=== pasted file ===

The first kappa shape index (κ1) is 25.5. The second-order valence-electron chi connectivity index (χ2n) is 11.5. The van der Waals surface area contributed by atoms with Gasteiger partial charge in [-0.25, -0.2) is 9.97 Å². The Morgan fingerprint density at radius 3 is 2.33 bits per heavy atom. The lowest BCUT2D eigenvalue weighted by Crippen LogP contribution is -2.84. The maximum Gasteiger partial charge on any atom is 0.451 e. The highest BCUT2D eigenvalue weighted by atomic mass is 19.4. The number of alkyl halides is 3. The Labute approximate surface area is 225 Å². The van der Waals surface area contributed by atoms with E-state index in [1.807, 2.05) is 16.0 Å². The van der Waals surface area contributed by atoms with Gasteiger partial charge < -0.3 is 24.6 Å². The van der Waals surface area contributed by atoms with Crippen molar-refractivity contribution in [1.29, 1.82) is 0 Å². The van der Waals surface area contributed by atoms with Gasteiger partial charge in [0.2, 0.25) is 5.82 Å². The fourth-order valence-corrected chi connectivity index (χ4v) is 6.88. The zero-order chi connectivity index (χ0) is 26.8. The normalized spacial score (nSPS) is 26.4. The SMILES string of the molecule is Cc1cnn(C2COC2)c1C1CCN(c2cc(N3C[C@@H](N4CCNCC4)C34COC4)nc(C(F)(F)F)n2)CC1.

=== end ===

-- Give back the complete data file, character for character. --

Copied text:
The first kappa shape index (κ1) is 25.5. The second-order valence-electron chi connectivity index (χ2n) is 11.5. The van der Waals surface area contributed by atoms with Gasteiger partial charge in [-0.25, -0.2) is 9.97 Å². The Morgan fingerprint density at radius 3 is 2.33 bits per heavy atom. The lowest BCUT2D eigenvalue weighted by Crippen LogP contribution is -2.84. The maximum Gasteiger partial charge on any atom is 0.451 e. The highest BCUT2D eigenvalue weighted by atomic mass is 19.4. The number of alkyl halides is 3. The Labute approximate surface area is 225 Å². The van der Waals surface area contributed by atoms with E-state index in [1.807, 2.05) is 16.0 Å². The van der Waals surface area contributed by atoms with Gasteiger partial charge < -0.3 is 24.6 Å². The van der Waals surface area contributed by atoms with Crippen molar-refractivity contribution in [1.29, 1.82) is 0 Å². The van der Waals surface area contributed by atoms with Gasteiger partial charge in [0.2, 0.25) is 5.82 Å². The fourth-order valence-corrected chi connectivity index (χ4v) is 6.88. The zero-order chi connectivity index (χ0) is 26.8. The normalized spacial score (nSPS) is 26.4. The SMILES string of the molecule is Cc1cnn(C2COC2)c1C1CCN(c2cc(N3C[C@@H](N4CCNCC4)C34COC4)nc(C(F)(F)F)n2)CC1.